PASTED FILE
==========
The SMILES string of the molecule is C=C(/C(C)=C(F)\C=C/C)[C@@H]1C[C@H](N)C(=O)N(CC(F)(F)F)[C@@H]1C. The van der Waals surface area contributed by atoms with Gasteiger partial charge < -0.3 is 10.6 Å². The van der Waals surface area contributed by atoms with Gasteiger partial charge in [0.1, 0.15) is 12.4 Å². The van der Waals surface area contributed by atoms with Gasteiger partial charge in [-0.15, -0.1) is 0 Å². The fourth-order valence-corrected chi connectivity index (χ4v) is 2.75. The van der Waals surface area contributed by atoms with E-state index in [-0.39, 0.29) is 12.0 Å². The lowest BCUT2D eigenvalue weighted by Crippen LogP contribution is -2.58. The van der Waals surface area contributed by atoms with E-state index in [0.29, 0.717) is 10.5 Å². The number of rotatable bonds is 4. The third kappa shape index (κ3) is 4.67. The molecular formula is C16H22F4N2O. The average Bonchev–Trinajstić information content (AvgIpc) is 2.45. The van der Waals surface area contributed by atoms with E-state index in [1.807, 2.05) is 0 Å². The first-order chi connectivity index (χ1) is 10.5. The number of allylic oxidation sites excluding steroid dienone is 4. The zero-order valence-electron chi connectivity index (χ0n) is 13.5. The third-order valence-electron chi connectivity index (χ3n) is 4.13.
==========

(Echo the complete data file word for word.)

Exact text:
The SMILES string of the molecule is C=C(/C(C)=C(F)\C=C/C)[C@@H]1C[C@H](N)C(=O)N(CC(F)(F)F)[C@@H]1C. The van der Waals surface area contributed by atoms with Gasteiger partial charge < -0.3 is 10.6 Å². The van der Waals surface area contributed by atoms with Gasteiger partial charge in [0.1, 0.15) is 12.4 Å². The van der Waals surface area contributed by atoms with Gasteiger partial charge in [-0.15, -0.1) is 0 Å². The fourth-order valence-corrected chi connectivity index (χ4v) is 2.75. The van der Waals surface area contributed by atoms with E-state index in [-0.39, 0.29) is 12.0 Å². The lowest BCUT2D eigenvalue weighted by Crippen LogP contribution is -2.58. The van der Waals surface area contributed by atoms with E-state index in [0.29, 0.717) is 10.5 Å². The number of rotatable bonds is 4. The third kappa shape index (κ3) is 4.67. The molecular formula is C16H22F4N2O. The average Bonchev–Trinajstić information content (AvgIpc) is 2.45. The van der Waals surface area contributed by atoms with E-state index in [1.807, 2.05) is 0 Å². The first-order chi connectivity index (χ1) is 10.5. The number of allylic oxidation sites excluding steroid dienone is 4. The zero-order valence-electron chi connectivity index (χ0n) is 13.5. The third-order valence-electron chi connectivity index (χ3n) is 4.13.